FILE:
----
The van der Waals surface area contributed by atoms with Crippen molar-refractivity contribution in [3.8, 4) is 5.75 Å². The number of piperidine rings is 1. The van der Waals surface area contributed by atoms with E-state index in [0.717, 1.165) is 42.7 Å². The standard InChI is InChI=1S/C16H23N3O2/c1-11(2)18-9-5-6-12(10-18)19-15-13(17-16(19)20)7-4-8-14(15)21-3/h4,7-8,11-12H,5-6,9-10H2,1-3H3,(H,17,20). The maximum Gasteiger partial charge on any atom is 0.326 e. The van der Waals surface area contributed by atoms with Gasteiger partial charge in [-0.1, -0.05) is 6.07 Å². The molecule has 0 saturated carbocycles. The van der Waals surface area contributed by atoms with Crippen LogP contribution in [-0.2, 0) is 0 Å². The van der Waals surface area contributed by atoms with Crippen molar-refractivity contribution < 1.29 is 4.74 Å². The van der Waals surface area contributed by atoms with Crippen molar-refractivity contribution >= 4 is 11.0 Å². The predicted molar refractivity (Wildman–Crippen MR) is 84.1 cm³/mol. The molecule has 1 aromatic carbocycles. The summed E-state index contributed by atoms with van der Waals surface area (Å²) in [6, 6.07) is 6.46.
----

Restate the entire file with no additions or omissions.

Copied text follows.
The van der Waals surface area contributed by atoms with Crippen molar-refractivity contribution in [3.8, 4) is 5.75 Å². The number of piperidine rings is 1. The van der Waals surface area contributed by atoms with E-state index in [0.717, 1.165) is 42.7 Å². The standard InChI is InChI=1S/C16H23N3O2/c1-11(2)18-9-5-6-12(10-18)19-15-13(17-16(19)20)7-4-8-14(15)21-3/h4,7-8,11-12H,5-6,9-10H2,1-3H3,(H,17,20). The maximum Gasteiger partial charge on any atom is 0.326 e. The van der Waals surface area contributed by atoms with Gasteiger partial charge in [-0.1, -0.05) is 6.07 Å². The molecule has 0 saturated carbocycles. The van der Waals surface area contributed by atoms with Crippen LogP contribution in [-0.2, 0) is 0 Å². The van der Waals surface area contributed by atoms with Crippen molar-refractivity contribution < 1.29 is 4.74 Å². The van der Waals surface area contributed by atoms with Crippen molar-refractivity contribution >= 4 is 11.0 Å². The predicted molar refractivity (Wildman–Crippen MR) is 84.1 cm³/mol. The molecule has 1 aromatic carbocycles. The summed E-state index contributed by atoms with van der Waals surface area (Å²) in [6, 6.07) is 6.46.